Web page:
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A new typeface could help people with dyslexia read with ease

A Dutch designer has created Dyslexie, a typeface that he hopes will make it easier for people with dyslexia to read.

Designer Christian Boer told Dezeen that "when they're reading, people with dyslexia often unconsciously switch, rotate, and mirror letters in their minds." To combat this, Boer made sure the letters in Dyslexie were heavier on the bottom, so the reader wouldn't turn them around. He added tails when possible and made letters that look similar slightly italicized. There is more room between letters, and to make sure the reader knows where a sentence begins and ends, punctuation marks and capitalized letters are bolder.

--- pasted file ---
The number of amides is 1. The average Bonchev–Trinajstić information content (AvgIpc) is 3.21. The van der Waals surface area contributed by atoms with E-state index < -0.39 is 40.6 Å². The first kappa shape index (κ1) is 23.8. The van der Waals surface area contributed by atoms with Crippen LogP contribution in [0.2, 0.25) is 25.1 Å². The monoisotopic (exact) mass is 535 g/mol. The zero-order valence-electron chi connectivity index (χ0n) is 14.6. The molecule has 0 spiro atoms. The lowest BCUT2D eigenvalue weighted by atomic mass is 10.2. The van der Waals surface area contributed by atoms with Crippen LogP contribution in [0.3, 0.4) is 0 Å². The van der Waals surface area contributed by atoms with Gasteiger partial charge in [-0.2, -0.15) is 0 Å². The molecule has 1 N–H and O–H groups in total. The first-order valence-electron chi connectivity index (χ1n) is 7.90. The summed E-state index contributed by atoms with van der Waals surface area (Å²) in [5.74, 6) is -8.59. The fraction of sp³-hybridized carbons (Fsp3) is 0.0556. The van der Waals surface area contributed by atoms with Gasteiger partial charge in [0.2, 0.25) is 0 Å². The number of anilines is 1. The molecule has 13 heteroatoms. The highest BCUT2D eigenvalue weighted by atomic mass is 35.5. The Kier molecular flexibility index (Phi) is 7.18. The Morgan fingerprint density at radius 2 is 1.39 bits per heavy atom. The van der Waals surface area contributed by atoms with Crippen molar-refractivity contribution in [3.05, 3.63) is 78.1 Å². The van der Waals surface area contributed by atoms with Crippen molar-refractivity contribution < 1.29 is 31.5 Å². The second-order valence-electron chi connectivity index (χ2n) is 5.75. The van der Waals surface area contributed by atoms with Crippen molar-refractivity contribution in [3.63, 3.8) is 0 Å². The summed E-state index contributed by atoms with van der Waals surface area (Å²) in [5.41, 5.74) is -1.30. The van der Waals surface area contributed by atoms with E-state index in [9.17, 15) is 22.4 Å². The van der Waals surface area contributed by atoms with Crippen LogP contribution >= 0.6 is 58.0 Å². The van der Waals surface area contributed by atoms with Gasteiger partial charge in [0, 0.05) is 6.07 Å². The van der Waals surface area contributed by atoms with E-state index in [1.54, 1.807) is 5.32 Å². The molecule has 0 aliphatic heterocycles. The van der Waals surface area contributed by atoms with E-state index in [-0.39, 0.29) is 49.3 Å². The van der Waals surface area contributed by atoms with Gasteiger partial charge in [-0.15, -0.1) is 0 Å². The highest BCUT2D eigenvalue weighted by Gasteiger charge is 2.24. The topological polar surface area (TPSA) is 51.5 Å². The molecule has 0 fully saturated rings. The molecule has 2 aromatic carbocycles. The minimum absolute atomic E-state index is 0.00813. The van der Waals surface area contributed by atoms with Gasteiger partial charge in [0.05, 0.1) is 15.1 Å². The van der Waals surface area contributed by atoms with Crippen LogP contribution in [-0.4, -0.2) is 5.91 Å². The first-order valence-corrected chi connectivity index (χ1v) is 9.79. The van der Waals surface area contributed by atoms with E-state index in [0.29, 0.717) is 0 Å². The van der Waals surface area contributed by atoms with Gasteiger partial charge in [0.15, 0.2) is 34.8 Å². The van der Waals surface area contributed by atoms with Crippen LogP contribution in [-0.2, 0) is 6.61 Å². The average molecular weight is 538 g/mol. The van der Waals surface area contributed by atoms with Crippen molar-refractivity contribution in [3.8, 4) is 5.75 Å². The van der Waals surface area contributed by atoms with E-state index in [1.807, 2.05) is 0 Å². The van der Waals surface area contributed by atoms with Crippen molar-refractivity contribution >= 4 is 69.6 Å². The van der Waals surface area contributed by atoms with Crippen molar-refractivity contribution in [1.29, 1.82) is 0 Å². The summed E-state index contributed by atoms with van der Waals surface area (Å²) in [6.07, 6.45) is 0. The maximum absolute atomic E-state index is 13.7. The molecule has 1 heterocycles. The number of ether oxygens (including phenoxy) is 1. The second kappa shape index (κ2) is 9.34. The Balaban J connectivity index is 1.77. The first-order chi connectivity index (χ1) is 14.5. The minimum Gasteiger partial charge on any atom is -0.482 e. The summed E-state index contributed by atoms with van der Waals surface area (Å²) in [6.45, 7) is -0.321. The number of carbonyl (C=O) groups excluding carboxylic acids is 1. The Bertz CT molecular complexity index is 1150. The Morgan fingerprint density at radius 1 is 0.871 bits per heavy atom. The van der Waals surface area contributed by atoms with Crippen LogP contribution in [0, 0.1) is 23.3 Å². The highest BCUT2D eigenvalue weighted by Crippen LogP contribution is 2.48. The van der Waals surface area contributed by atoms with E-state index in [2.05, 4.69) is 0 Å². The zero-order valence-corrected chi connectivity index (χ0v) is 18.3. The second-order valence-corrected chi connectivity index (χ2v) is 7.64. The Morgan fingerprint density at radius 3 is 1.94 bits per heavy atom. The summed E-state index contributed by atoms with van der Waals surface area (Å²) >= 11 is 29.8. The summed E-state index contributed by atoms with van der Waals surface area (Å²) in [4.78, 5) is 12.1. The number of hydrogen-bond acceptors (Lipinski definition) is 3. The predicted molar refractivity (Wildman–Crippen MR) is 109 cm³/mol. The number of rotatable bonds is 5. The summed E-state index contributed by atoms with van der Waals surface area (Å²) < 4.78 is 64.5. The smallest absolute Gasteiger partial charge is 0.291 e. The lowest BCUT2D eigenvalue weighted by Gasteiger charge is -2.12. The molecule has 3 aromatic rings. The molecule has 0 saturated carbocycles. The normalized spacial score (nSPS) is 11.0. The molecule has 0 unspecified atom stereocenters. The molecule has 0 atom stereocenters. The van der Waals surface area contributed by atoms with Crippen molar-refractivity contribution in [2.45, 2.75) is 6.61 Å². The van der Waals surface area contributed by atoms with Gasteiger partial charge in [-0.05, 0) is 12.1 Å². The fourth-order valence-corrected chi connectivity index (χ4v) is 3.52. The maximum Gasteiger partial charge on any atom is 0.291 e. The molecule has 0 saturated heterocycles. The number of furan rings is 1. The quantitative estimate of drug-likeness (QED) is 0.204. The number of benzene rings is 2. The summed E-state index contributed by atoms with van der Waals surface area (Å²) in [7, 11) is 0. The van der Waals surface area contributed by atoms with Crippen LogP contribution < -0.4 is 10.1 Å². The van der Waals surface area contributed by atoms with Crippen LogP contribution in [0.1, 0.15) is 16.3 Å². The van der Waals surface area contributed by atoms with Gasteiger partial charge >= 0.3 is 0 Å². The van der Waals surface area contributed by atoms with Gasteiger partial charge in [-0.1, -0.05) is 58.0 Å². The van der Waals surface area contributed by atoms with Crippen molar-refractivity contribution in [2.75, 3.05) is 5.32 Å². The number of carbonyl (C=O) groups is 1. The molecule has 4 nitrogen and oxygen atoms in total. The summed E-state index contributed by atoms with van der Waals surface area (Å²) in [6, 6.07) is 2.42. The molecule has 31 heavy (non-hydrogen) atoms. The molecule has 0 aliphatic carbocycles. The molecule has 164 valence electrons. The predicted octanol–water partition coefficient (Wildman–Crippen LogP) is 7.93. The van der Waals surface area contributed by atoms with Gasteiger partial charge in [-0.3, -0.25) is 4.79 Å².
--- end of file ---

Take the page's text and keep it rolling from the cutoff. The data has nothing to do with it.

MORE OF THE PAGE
Boer has dyslexia and designed the typeface in 2010 for his thesis at art school.